From what I understand, the main difference between software rendering and hardware rendering is that in software rendering you use the CPU to determine what to color each pixel, and in hardware rendering you let the GPU take care of calculations and determine how to draw each pixel.
Basically, yes. The difference is that you have complete control over a software rendering pipeline, because you're building it on generalized computational hardware. A modern GPU is a much more specialized machine, and even though they are reasonably programmable these days, there are still aspects of them that are not, and they are still purpose-built to accomplish their task in a very particular fashion.
However, in the end, isn't an API such as OpenGL still required to do
the actual drawing no matter which method you pick?
Yes, some API that ultimately deals with communicating with the graphics hardware is required. While modern versions of operating systems generally composite their windows with OpenGL or D3D, this is only relatively recently the case. Older operating systems would have talked to different drivers to get pixel data from their drawing APIs (such as GDI, for Windows) pushed across to whatever graphics hardware was attached; typically direct access to the video memory was exposed via some mechanism.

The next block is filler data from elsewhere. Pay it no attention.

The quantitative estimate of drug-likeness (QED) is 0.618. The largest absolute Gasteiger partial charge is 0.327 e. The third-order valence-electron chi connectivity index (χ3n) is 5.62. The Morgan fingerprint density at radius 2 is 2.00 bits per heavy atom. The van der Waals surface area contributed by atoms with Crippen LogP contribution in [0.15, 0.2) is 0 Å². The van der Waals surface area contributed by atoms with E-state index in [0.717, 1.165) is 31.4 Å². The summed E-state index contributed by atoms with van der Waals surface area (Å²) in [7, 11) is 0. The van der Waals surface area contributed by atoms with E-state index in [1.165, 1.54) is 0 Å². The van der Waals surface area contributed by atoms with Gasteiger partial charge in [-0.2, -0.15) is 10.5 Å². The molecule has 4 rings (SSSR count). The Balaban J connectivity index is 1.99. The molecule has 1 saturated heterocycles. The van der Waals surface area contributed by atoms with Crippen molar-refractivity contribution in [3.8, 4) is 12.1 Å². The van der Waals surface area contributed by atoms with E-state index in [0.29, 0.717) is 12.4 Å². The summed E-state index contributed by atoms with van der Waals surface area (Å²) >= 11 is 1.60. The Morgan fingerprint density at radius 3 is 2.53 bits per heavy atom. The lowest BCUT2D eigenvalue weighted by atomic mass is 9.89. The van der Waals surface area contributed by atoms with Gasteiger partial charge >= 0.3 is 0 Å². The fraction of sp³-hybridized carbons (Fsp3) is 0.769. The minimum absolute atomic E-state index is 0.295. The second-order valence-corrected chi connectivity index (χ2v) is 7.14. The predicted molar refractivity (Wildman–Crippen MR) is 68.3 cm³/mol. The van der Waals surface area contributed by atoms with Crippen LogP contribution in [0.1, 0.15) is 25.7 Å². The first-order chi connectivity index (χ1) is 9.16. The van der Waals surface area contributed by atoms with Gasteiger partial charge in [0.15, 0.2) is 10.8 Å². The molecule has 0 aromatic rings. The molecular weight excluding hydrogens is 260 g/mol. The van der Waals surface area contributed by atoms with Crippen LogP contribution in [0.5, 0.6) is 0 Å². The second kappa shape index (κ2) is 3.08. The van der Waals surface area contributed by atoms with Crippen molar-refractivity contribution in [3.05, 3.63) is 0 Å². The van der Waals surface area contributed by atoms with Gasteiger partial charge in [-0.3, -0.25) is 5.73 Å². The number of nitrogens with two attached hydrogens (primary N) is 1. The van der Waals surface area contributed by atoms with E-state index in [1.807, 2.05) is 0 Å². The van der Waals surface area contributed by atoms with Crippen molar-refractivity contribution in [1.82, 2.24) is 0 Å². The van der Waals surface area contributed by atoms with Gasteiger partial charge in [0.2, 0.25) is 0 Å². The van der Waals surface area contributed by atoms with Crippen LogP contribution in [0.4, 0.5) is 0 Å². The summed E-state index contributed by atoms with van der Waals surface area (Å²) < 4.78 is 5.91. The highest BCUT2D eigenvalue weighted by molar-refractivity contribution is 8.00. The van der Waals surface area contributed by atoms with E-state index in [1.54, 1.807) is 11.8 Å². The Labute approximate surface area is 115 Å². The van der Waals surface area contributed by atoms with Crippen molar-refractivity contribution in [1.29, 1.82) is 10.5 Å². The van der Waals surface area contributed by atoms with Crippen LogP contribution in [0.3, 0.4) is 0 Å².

I saw a basic software rendering engine that someone built, and the person said he still used OpenGL to do the actual drawing after using the CPU to do the rendering.
In a modern machine, you can no longer get direct access to video memory, so modern software rendering pipelines tend to do everything on the CPU until they have a final, rasterized 2D image. Then they "blit" that image to the screen by rendering it as a fullscreen quad with some hardware graphics API like OpenGL.
And if so, is it true that a computer must at least have an integrated
GPU or dedicated GPU to display anything at all?
Yes. All computers need some kind of hardware to convert visual information to an output device. The specific term "GPU" was pushed in the late 90s, mainly by Nvida, so prior to that we tended to call these chips different things, but ultimately some kind of hardware was always involved.